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Liar Paradox (Eubulid or Epimenides Paradox)
Posted 08 July 2009 - 03:23 PM
I hope i made that simple.
In other words this statement is only true if it is a lie and only a lie if it is true.
Posted 23 September 2009 - 04:12 PM
It's a lie. The Cretan was lying both times he spoke to the Greeks. Both statements combined make one big fallacy... High School Philosophy my dear...
Posted 02 October 2009 - 06:24 AM
The key here I beleive is that the cretan did not say that all cretan's lie all the time. So lets look at it this way, Do liars sometime tell the truth? Yes. Are they still liar's? Yes. So his first statement can be true, but his latter cannot.
Well... I consider that you just need to use math to find the solution.
(-) x (+) = (-)
Or you can use filosophy.
If I say that all the people in a town are liers.
I live in that town.
Im a lier, so, what I say is a lie.
The solution is that not everyone in the town is a lier.
Posted 19 October 2009 - 06:11 PM
Posted 19 October 2009 - 08:21 PM
It doesn't not state that ALL Cretans lie ALL the time, it simply states all Cretans are liars..
I could also state All people are liars & be telling the truth. In my experience, given the correct inspiration, everyone lies at one time or another.
The second statement lends more to confusion, but taken in parts it is simple, again the truth is that all Cretans are liars, the lie is that this person always speaks the truth.
Nothing anywhere says that there can not be the truth & a lie in the same statement, for example. I could say, "The truth is, I always lie." that statement is in fact a lie..
Posted 30 October 2009 - 04:49 PM
The opposite of "All Cretans always tell lies" is not "All Cretans always tell the truth", it is "Not all Cretans always tell lies."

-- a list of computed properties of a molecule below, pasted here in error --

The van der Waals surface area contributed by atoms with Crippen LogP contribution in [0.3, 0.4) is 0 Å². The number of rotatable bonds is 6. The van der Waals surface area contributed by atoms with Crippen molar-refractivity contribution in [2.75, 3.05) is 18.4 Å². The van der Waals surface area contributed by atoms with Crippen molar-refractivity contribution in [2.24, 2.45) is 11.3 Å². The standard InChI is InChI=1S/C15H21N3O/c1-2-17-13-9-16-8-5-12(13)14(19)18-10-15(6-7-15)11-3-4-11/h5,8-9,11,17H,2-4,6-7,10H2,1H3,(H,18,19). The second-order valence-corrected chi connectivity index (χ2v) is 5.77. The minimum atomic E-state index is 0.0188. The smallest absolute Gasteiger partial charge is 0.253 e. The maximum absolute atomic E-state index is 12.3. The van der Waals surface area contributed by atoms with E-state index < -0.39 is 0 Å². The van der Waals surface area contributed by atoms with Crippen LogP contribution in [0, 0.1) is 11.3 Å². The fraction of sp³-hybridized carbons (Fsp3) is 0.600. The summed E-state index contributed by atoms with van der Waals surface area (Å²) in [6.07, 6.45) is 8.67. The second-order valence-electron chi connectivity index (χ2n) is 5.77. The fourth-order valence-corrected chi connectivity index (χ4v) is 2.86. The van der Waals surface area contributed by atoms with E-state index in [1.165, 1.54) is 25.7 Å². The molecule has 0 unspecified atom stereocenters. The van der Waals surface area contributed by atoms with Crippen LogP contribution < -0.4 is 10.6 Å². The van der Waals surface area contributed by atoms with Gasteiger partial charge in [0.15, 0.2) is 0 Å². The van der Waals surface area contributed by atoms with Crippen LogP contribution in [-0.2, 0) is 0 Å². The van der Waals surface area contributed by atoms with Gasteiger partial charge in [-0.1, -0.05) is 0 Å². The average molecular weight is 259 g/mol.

So by saying it he IS implying that he is telling a lie, so he is therefore saying "Not all Cretans always tell lies.". And there it stops!
A better one (which is truly a paradox) is: "This statement is false".
Posted 30 October 2009 - 07:07 PM
Edited by Xin, 30 October 2009 - 07:15 PM.
Posted 01 November 2009 - 04:20 PM
Posted 02 November 2009 - 02:22 AM
Nice answer Xin The question is then, why do you think that you are 'Able' to define: there is only one truth, and that is absolute zero-which in itself is indefinable by us. In this case (as you tell us yourself) you contradicted yourself by defining what can't be defined. Defining the set in which cannot be a part of it self, must be a part of the set which is not a part of it self - again a paradox. You just have to change the way you ask the question about this - change the interpretation and use of the symbols you use in the paradox-formula. It's to complicated to give a proper answer right now, but Bertrand Russell comes with a great analyses about this in his essay from 1908 'Mathematical Logic as based on the theory of Types', if you're interested
Haha thanks. Ill take a look at the essay, it just seems that words are sometimes not enough to describe "it". We do our best, no?
Posted 04 November 2009 - 08:29 PM
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